5 Followers
4 Following
MatthewHunter

MatthewHunter

Currently reading

MirrorMask (children's edition)
Neil Gaiman
The Unreal and the Real: Selected Stories, Volume One: Where on Earth
Ursula K. Le Guin
Betsy and Tacy Go Downtown
Maud Hart Lovelace
The Picture of Dorian Gray
Oscar Wilde, Camille Cauti
Riders of the Purple Sage
Zane Grey
Vampires, Zombies, & Wanton Souls
Marge Simon
The Fountainhead - Leonard Peikoff, Ayn Rand I have a complicated relationship with The Fountainhead. I first read it when I was 22, and actually fantasized about being Howard Roark. So strong, principled and uncompromising! I went through a period of despising all convention and thinking I was above anything my parents found important. That also could have been Nirvana/grunge talking. Whatever the case, Howard Roark had a great impact on my college-to-career transition.

And little wonder that my 22 year old self loved the book. Rand writes powerfully, almost sermonically. Roark himself uses his trial as a platform to preach his individualist creed. With Roark set as Rand's human ideal, she develops the other characters as archetypes as well. For example, heroine Dominique Francon worships individualism (destroying works of art before others can diminish them through their criticism, worshiping Roark to the point of allowing him to dominate her sexually) and becomes Roark's perfect individualist partner. Then there's Ellsworth Toohey, a collectivist critic who loathes imagination and artistic talent, damaging reputations in the name of keeping the status quo safe from all invention. Toohey is Rand's version of sheer evil. The other characters fall somewhere along this good/evil continuum between the polar opposites of Roark and Toohey. People as principles - Rand uses this device to near perfection, as far as my 22 year old self was concerned. As Rand hoped, I loved Roark, found the compromisers like Peter Keating weak and pathetic, and hated Toohey. Then I grew up.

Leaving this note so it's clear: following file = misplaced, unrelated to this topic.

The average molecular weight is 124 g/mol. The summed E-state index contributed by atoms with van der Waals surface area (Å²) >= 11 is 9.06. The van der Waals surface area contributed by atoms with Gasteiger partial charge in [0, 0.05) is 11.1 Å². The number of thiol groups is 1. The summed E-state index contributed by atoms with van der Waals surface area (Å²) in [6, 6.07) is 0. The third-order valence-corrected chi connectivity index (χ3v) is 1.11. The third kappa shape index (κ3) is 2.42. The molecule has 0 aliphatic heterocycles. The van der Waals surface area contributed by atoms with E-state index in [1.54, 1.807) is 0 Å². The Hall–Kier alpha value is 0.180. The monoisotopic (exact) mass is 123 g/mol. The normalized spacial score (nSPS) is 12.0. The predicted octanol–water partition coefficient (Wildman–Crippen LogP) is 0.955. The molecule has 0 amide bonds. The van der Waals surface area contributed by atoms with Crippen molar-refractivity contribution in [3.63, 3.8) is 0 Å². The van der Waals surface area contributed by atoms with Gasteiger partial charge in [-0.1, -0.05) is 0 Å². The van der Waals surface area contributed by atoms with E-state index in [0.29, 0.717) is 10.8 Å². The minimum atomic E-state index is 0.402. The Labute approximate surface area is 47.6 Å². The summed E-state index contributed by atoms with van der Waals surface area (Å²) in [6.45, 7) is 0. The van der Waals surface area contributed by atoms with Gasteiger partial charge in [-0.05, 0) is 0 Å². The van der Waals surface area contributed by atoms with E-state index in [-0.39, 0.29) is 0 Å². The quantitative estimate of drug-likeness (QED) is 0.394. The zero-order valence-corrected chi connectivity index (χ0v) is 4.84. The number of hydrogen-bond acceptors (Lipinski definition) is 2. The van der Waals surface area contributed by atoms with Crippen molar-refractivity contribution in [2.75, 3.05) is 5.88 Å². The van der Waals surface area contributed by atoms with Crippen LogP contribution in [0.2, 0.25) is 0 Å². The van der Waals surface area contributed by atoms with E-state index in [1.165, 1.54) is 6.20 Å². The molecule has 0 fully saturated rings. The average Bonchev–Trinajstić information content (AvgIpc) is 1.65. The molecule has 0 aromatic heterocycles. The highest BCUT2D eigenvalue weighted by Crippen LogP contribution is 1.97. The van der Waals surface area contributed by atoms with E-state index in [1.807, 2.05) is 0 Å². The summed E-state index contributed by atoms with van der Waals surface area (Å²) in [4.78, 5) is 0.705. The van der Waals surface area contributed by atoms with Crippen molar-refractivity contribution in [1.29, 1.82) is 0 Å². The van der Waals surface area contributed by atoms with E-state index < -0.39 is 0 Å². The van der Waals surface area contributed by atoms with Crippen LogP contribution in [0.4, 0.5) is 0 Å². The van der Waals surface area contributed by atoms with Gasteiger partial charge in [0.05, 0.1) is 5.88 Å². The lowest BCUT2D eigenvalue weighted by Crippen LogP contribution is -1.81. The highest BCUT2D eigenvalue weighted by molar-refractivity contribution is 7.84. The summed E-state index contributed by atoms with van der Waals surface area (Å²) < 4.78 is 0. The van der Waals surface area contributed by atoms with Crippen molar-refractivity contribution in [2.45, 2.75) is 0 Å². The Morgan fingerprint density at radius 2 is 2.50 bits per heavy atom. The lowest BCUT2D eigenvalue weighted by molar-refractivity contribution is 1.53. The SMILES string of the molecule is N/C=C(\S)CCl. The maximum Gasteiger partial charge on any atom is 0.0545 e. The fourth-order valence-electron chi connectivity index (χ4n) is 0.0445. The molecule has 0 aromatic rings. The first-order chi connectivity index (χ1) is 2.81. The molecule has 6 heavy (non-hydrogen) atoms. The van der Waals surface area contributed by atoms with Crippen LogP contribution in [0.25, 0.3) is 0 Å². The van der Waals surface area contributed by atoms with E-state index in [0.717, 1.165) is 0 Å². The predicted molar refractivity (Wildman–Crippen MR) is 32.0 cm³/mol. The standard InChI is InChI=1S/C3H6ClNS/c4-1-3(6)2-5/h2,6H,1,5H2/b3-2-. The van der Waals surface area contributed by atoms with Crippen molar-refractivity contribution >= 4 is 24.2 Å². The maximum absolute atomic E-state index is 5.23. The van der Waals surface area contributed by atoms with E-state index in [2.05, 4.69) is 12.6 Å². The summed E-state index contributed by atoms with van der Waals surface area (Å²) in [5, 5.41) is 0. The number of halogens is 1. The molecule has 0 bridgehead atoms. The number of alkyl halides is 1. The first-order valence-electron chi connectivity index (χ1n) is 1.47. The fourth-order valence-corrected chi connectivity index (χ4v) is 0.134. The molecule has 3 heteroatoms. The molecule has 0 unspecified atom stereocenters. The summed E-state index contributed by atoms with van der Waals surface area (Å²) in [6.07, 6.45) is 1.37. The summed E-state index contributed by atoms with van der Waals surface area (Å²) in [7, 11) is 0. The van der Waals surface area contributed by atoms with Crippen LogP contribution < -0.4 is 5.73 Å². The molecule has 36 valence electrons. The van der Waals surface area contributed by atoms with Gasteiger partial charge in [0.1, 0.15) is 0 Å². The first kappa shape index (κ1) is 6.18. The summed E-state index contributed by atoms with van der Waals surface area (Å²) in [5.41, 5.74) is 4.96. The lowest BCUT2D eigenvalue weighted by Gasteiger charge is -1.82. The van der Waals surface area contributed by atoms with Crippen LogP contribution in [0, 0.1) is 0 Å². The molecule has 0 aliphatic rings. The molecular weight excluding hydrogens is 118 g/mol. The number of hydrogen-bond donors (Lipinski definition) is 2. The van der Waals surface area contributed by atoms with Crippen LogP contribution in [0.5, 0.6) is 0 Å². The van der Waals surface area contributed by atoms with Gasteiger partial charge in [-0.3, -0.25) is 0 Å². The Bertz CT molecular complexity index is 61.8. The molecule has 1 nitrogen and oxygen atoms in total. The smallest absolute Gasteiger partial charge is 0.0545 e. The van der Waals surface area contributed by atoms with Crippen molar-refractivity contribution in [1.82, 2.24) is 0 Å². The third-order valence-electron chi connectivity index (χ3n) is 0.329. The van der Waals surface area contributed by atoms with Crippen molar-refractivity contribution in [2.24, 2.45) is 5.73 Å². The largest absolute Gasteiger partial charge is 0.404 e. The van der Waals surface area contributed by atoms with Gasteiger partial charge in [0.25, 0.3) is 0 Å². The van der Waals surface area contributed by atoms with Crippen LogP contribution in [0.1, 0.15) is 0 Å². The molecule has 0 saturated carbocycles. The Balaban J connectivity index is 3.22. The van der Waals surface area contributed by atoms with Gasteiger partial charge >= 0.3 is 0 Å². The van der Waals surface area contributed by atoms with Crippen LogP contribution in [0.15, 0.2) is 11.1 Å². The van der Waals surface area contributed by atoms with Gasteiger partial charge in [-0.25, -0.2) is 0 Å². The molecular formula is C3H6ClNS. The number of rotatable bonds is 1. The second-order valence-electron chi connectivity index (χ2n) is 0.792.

I read The Fountainhead again 15 years later, in 2007. I still enjoyed the drama, and found myself once again rooting for Howard Roark against the critic Toohey. I also noticed how significantly my relationship with Rand's ideal principles had changed. Yes, we are all individuals, but we're also linked through families and ever-broadening forms of community. Dominique Francon looked more pathetic than before. And I now understand Roark's physical domination of Francon in the bedroom as rape, not as a simple character development device. Rand seems inconsistent to my older mind. How can the ultimate individualist allow for one individual to rape another? How can an individualist like Rand take her anti-collectivist thought so far as to demonize altruism? In my ever-evolving world, Rand and her archetypes look less the hero than uncaring sexual deviants.

Hence my complicated relationship with Ayn Rand's The Fountainhead. I recommend the book, but hate that I like it enough to recommend it.